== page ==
Pumpkins like to feel the sun. All day. As you set up a spot for your pumpkin vines, look for space that gets full sun. If your garden climate is particularly hot, seek out a spot that provides some afternoon shade, or plan to set up a shade cloth when things turn hot.
Your soil should have a pH level between 6.0 and 7.0. Not sure what your soil pH is? Don’t guess: get it tested. This should really be the first thing you do before you ever put seed to soil. Incompatible soil pH levels can spell disaster for your crops.
You’ll save yourself a lot of time and aggravation if you get your soil tested, and your plants will thank you by growing instead of languishing. Your local extension center will have information on how to get your soil tested. For a little bit of preparation work, you can get a lot of information about the composition of your soil. Can you use one of those soil-testing probes? Yes. Are they a good substitute for sending a soil sample to be tested? Well, not really. Soil testing is easy and inexpensive, and it gives you great information on the composition and health of your soil.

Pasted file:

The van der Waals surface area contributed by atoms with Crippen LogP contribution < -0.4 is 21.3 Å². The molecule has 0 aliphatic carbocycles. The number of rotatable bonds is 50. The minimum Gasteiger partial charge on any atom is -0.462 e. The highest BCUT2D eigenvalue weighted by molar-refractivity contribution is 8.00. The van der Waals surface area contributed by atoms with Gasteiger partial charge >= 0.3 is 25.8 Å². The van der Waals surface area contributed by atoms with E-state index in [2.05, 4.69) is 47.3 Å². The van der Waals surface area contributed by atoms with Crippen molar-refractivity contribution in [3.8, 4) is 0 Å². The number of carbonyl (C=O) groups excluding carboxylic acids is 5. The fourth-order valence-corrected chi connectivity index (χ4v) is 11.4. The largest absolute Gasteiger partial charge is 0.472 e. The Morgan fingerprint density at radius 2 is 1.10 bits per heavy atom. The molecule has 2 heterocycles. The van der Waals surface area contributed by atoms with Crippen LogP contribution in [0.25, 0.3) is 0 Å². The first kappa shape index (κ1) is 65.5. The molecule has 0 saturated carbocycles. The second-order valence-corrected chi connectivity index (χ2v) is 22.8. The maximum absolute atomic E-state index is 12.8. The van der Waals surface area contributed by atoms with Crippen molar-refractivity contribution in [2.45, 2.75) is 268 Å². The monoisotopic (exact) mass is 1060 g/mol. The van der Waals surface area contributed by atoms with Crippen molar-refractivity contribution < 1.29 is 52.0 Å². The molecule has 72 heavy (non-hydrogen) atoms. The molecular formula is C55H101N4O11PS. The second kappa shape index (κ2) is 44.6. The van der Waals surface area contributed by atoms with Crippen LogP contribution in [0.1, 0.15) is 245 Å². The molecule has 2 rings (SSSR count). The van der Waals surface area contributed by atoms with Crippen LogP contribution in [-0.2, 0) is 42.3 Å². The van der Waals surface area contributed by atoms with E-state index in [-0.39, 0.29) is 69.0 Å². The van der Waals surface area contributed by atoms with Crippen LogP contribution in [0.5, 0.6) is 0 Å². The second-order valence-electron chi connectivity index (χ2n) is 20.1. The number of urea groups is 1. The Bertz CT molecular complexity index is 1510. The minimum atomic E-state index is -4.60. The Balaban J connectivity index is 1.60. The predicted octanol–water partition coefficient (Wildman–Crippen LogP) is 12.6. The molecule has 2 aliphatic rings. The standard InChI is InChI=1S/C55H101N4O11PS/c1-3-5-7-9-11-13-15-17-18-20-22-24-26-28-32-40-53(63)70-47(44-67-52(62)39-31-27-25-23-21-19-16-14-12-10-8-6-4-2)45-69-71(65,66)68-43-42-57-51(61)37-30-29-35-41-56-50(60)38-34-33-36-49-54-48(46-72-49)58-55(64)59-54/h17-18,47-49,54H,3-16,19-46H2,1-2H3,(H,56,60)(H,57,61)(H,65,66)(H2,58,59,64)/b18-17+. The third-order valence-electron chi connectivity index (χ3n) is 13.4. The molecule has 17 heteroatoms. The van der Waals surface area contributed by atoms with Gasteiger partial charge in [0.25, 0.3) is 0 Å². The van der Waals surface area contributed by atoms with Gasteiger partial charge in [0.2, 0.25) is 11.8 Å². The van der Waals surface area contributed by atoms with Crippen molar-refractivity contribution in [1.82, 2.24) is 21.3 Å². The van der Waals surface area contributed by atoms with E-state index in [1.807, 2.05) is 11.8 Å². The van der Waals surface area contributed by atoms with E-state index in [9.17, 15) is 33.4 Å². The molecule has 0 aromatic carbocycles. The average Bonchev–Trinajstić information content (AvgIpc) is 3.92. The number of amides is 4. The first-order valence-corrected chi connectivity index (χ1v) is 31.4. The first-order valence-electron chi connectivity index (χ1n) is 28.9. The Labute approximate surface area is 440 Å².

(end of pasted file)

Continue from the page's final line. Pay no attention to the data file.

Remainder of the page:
For a healthy pumpkin harvest, you can amend your soil with well-rotted manure or compost in the spring, before you plant, or any time to prepare your soil for your eventual pumpkins. Do not use fresh manure; it may have harmful bacteria and it could contain weed seeds. You don’t really need to make more work for yourself. And don’t use a “weed and feed” type of fertilizer on any of your vegetables. Those types of fertilizer contain weed killers that will also kill your vegetable plants.
Make sure that the soil you have planned for your pumpkins is well draining. Pumpkins are thirsty plants, but they don’t like sitting in soggy soil.
How do you grow your pumpkins? Have you had your soil tested or do you do it yourself? Please tell us your tips and tricks for growing great pumpkins!